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Mets take another series behind Taijuan Walker

The Mets have still not lost a series this year.

New York Mets v Washington Nationals Photo by Rob Carr/Getty Images

Last night’s Mets game was suboptimal, to say the least. Tylor Megill gave up eight runs against one of the worst teams in baseball, and they lost in a blowout. And there were some reasons to be a little nervous that something could go wrong today. Taijuan Walker has been struggling already this year with injuries, and some key members of the offense have been slumping a little recently.

But it’s the Nationals, and they’re terrible, so there was also a really good chance they would win the game. The Nationals’ starter, Joan Adon, has serious command issues and walks way too many people, which is something the Mets could (and would) exploit.

The Mets led off the top of the first with Brandon Nimmo drawing a walk, unsurprisingly given Nimmo’s propensity for drawing walks and Adon’s propensity for giving them out. Starling Marte then hit a laser, but right at Dee Strange-Gordon at shortstop, giving the Mets their first out. Francisco Lindor decided to follow in Nimmo’s footsteps, both figuratively and literally, by drawing a walk and putting two runners on for Pete Alonso. Alonso worked a full count but ended up striking out swinging for the second out. Jeff McNeil decided to join in on the base on balls fun and he drew a walk himself, loading the bases with two outs and Mark Canha coming up to bat. Canha hit a ball just over Dee Strange-Gordon’s outstretched arm for a single, driving in two runs and giving the Mets an early lead. A wild pitch by Adon advanced Canha to second but Davis grounded out to Maikel Franco at third to end the inning.

Taijuan Walker took the mound for the first time in the game with a two run lead, facing César Hernández to lead off the inning. Hernández ended up striking out on a checked swing that he did not check enough for the first out. Juan Soto hit a ball over Taijuan Walker’s leaping body but right to Lindor, who easily threw him out with no issues. Josh Bell hit a ball to shallow left for a two-out single, but Nelson Cruz hit a ball hard right to Canha in left to end the inning and strand Bell.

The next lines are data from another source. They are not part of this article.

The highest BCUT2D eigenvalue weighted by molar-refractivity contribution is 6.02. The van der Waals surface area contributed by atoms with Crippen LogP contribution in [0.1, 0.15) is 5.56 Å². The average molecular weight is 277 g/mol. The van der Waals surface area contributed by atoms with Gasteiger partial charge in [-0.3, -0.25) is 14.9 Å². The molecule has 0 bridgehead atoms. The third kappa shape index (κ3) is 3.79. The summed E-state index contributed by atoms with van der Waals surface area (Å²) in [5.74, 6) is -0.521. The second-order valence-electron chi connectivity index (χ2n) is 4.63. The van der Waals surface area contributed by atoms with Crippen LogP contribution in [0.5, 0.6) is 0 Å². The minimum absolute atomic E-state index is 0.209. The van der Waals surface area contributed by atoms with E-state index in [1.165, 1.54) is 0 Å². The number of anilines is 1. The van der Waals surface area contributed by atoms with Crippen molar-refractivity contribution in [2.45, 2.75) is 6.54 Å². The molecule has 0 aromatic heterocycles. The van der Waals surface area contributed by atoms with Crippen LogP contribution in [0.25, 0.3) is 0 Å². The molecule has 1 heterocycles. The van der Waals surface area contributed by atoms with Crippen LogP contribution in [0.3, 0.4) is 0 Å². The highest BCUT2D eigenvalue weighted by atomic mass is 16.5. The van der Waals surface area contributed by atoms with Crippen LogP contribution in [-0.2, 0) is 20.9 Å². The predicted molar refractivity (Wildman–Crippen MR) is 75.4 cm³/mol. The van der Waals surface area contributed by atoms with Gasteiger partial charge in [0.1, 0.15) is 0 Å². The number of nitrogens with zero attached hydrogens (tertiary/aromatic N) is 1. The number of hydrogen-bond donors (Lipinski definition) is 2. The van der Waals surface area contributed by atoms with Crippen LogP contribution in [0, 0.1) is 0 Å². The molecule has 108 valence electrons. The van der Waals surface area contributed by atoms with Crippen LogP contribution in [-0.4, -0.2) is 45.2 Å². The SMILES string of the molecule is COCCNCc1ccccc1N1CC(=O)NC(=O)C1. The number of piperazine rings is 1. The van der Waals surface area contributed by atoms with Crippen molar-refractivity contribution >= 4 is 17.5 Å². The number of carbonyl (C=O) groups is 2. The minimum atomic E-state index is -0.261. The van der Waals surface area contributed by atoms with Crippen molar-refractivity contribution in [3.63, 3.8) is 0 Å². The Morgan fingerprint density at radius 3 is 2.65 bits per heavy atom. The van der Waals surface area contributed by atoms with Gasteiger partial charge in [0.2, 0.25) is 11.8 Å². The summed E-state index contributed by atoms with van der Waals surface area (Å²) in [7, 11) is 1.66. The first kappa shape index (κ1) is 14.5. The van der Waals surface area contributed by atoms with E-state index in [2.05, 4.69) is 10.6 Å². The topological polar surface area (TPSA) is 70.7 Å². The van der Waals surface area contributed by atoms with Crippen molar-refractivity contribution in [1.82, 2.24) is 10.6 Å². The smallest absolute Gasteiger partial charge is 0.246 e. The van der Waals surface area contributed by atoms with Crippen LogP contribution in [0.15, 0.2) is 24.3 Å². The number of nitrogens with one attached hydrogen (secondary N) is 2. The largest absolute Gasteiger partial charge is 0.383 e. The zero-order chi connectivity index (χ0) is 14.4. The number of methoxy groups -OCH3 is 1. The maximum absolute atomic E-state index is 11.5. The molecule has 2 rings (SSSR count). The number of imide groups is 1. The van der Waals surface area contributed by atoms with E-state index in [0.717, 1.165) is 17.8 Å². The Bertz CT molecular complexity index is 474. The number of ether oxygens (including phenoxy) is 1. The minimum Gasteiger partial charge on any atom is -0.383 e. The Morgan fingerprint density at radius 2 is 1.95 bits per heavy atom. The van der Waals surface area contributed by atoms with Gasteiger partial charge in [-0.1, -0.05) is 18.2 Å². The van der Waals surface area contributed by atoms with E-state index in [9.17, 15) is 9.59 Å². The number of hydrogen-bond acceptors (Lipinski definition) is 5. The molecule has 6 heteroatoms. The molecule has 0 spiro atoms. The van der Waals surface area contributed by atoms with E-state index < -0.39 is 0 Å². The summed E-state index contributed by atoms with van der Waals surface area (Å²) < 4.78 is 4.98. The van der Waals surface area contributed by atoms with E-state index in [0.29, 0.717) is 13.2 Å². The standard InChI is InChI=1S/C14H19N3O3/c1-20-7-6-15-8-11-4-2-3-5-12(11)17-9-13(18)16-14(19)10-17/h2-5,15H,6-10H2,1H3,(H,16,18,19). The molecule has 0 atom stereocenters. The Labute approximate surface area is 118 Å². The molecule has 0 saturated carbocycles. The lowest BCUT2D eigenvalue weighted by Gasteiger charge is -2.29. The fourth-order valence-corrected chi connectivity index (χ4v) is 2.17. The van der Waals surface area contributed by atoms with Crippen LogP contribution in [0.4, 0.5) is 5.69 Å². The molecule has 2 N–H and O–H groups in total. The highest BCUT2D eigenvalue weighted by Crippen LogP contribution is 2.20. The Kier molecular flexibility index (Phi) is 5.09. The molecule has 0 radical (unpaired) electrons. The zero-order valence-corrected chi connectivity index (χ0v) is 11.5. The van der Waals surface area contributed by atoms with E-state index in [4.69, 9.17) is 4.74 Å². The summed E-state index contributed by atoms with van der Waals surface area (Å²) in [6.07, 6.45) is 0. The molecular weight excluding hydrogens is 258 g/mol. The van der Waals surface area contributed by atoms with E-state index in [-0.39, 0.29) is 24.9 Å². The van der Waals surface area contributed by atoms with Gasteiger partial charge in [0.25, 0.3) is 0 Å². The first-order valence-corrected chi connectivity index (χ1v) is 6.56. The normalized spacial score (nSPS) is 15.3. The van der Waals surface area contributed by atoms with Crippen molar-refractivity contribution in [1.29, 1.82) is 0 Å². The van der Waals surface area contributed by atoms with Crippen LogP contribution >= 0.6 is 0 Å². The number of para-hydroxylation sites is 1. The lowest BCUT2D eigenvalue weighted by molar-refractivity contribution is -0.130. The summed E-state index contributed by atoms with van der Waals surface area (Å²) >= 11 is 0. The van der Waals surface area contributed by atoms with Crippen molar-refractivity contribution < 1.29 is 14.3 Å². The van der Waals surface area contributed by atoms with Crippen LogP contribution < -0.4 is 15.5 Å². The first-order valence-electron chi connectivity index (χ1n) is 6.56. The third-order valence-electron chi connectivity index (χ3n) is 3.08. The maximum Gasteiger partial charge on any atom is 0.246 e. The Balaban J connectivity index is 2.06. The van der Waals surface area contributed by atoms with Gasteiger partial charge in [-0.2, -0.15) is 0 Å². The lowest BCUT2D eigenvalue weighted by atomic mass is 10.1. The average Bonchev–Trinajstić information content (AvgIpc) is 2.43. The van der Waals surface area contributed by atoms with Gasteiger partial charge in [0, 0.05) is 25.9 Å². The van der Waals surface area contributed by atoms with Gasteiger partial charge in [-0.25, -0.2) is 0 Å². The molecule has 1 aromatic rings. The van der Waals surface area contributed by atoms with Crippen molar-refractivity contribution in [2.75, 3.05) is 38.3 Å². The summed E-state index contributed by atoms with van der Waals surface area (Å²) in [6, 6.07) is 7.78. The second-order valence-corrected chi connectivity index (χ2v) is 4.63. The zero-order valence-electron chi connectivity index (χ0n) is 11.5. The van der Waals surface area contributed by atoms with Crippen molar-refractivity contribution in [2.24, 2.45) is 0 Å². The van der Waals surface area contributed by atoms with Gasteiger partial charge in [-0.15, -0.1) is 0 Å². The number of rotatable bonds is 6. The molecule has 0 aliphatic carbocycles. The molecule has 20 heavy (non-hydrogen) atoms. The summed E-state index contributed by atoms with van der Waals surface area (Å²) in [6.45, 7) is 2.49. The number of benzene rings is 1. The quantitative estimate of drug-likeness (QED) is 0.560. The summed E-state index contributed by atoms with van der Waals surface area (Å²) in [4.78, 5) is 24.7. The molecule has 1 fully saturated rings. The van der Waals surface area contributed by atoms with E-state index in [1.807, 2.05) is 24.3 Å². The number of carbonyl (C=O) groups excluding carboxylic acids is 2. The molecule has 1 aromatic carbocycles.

Luis Guillorme led off the second inning, with a four pitch walk for Adon’s fourth walk off the day. Tomás Nido, the ninth batter in the Mets lineup, struck out for the first out of the inning. Nimmo, back up for the second time in two innings, walked again. Again. Marte came up for the second time, and for the second time hit a bullet…right to Franco at third, who stepped on third for the second out and fired the ball across the field to Bell for the third out. In the bottom of the inning Walker came back out despite looking uncomfortable during the first and heading down the tunnel with the trainer during the top of the inning. He got Yadiel Hernández to ground out to McNeil for the first out. He then got Keibert Ruiz to ground out to Guillorme for the second out. Maikel Franco, noted Mets killer, then stepped up to the plate, but he popped up into foul territory, which Alonso caught to end the inning.

Lindor came out to lead off the top of the third, and he flew out to Yadiel Hernández in left field for the first out. Alonso then followed with a ground out to Strange-Gordon for the second out. McNeil hit a line out to Soto in right for the final out of the inning. Walker was back out for the third after spending some time with a heating pad in the dugout, but he was still effective despite his obvious discomfort. He induced a ground out to Lindor from Strange-Gordon for the first inning, a fly out to Nimmo in center from Lane Thomas, and a César Hernández ground out to McNeil for a clean inning.

Canha led off in the top of the fourth with a little dribbler up the line for an infield single to put a runner on first with no outs. Davis then was hit by a pitch, unintentionally and a by-product of Adon’s lack of control, which added another runner on base with no outs. Guillorme hit a ball past Adon but right to Strange-Gordon, who turned a double play, taking the Mets from two on with no outs to a runner on third with two outs for Nido. Nido hit a ball through the hole between Strange-Gordon and Franco to drive Canha in and tack another run onto the Mets lead and drive Adon from the game. Former Met Erasmo Ramírez came in for the Nationals to face Nimmo. Nimmo hit a ball just past a diving Strange-Gordon for a single. Marte struck out on a foul tip to end the inning and strand Nido and Nimmo on base.